ABC News / Dr. Constantino Mendieta Pippa Middleton Butt Lift Craze: What’s Behind Plastic Surgery Fixation? September 28, 2011

September 28, 2011

Pippa Middleton Butt Lift Craze: What’s Behind Plastic Surgery Fixation?

Pippa Middleton stole the show at the royal wedding of her big sister, Kate, to Prince William.

Now she is stealing the hearts of plastic surgery patients everywhere. Or, rather, her rear end is.

The sister-in-law of Britain’s apparent future king is the inspiration behind the latest trend in cosmetic surgery, called the “Pippa butt lift.”

The name Pippa Middleton held marginal significance until the April 29 wedding of William and Kate, when Middleton, 27, wowed the crowd in a form-fitting bridesmaid dress by Alexander McQueen that left royal wedding watchers asking two things: could her gown have been padded and, if not, how do I get that back?

Facebook groups and blogs dedicated to Pippa’s posterior soon popped up, earning Middleton the moniker, “Her Royal Hotness.”


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Bloomberg / Dr. Constantino Mendieta Miami’s Hip Larry Land Quarter Thrives on Art Deco Fever: A. Craig Copetas September 27, 2011

September 27, 2011

Miami’s Hip Larry Land Quarter Thrives on Art Deco Fever: A. Craig Copetas

The monarch of Larry Land has survived malls, condos and the rise and fall of Florida‘s plastic pink-flamingo population.

When others lost their heads to the whims of greater Miami’s $230 billion real-estate industry, 79-year-old Larry Mizrach, president of Mizrach Realty Associates, so resolutely kept his focus on Art Deco and other historic design properties that locals decided to rechristen the city’s blossoming Wynwood quarter in his name.

Mizrach arrived in Wynwood in 1944, a 12-year-old New Yorker whose family drove south to open a clothing factory under the Miami sun. The $1,972 Art Deco Series 62 Cadillac Club Coupe was the tropical car of choice then, and Al Capone was living in a 6,103-square-foot Mediterranean Revival mansion on Palm Island that cost the mob boss $40,000.

Life magazine dubbed neighboring Miami Beach “Babylon U.S.A.,” with snapshots of showgirls hopping the Miami Biltmore Special train down from Broadway for “chance meetings with thick-walleted gentlemen,” who in 1947 poured $220 million into the local economy.

“Nabisco, Coca-Cola, RC Cola, all of the big postwar companies played on the Beach and rushed across the rail tracks to Wynwood to build factories and warehouses in the architectural style of the day,” Mizrach recalls on a stroll through the former Puerto Rican slum that decades of Miami boom times had left alienated and anonymous.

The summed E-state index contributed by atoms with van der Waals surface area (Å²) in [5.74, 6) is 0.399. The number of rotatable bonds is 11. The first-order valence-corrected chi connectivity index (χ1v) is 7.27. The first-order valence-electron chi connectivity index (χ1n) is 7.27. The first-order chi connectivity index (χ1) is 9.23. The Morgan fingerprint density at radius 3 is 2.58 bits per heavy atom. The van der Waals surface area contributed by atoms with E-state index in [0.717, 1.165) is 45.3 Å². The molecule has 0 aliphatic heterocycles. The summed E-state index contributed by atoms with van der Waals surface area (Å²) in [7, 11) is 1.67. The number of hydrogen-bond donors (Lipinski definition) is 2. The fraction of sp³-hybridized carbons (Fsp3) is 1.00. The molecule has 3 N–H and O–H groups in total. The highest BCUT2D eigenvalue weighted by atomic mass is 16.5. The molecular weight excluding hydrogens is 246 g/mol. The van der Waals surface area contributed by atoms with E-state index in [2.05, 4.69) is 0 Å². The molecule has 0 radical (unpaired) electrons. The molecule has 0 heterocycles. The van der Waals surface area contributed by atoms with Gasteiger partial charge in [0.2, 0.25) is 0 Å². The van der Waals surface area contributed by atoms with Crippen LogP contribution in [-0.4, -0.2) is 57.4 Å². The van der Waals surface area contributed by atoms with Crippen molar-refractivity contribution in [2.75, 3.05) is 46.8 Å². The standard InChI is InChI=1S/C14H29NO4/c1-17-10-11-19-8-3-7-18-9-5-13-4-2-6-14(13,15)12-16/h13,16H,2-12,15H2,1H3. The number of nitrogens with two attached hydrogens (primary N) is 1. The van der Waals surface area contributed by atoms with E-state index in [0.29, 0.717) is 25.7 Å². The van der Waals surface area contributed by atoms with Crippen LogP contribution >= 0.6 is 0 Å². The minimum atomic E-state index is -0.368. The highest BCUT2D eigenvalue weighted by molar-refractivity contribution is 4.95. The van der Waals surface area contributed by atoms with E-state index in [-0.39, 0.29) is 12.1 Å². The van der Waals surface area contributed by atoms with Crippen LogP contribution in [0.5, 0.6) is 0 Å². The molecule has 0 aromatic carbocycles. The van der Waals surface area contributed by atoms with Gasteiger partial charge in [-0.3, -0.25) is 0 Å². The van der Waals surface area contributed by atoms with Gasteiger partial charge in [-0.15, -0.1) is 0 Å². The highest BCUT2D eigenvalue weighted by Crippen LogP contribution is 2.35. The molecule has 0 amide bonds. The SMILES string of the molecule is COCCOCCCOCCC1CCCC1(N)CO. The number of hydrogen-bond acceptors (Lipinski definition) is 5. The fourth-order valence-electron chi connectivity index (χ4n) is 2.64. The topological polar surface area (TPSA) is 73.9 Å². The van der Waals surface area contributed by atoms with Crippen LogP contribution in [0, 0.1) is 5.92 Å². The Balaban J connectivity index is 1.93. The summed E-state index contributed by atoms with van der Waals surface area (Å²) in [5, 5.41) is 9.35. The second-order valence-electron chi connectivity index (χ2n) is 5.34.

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Kraze Magazine / Dr. Constantino Mendieta The Quest for a Bootylicious Bod September 13, 2011
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Fox News / Uncategorized Young Stars Getting Prematurely Plumped Up, Experts Say September 8, 2011

September 8, 2011

Young Stars Getting Prematurely Plumped Up, Experts Say

Although they have youth on their side, it seems a slew of young Hollywood beauties are still opting for knives, needles and not-so-subtle plumping procedures, and as a result could be ruining their God-given good looks.

This week the blogosphere has been abuzz with 17-year-old Ali Lohan‘s “new face,” sparking speculation as to how her cheek bones suddenly became so high and her lips so inflated.

And according to surgeons cited by the New York Post, big sister Lindsay Lohan, 26, had massive lip and cheek injections just prior to Kim Kardashian’s big wedding a couple weeks ago.

But its not just the Lohans who are in premature-plumping news.


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Philadelphia Business Journal / SignatureMD Concierge medicine coming to blue-collar neighborhood August 17, 2011

August 17, 2011

Concierge medicine coming to blue-collar neighborhood

Another local physician is converting his practice over to a concierge, or retainer-based, style of medicine, but this time the doctor making the switch isn’t located in an affluent neighborhood.Dr. Brian Stein, a private practice family physician in Northeast Philadelphia, serves a largely blue-collar community. Stein decided to change to the concierge model in large part because of concerns he has over health-care reform, which he thinks will result in 35 million new patients “flooding the system” and not enough primary-care doctors to care for them. The result, he said, will be patients receiving care in “five-minute increments” from anonymous providers.
“What I want to do is have a more personalized model of health care,” Stein said.


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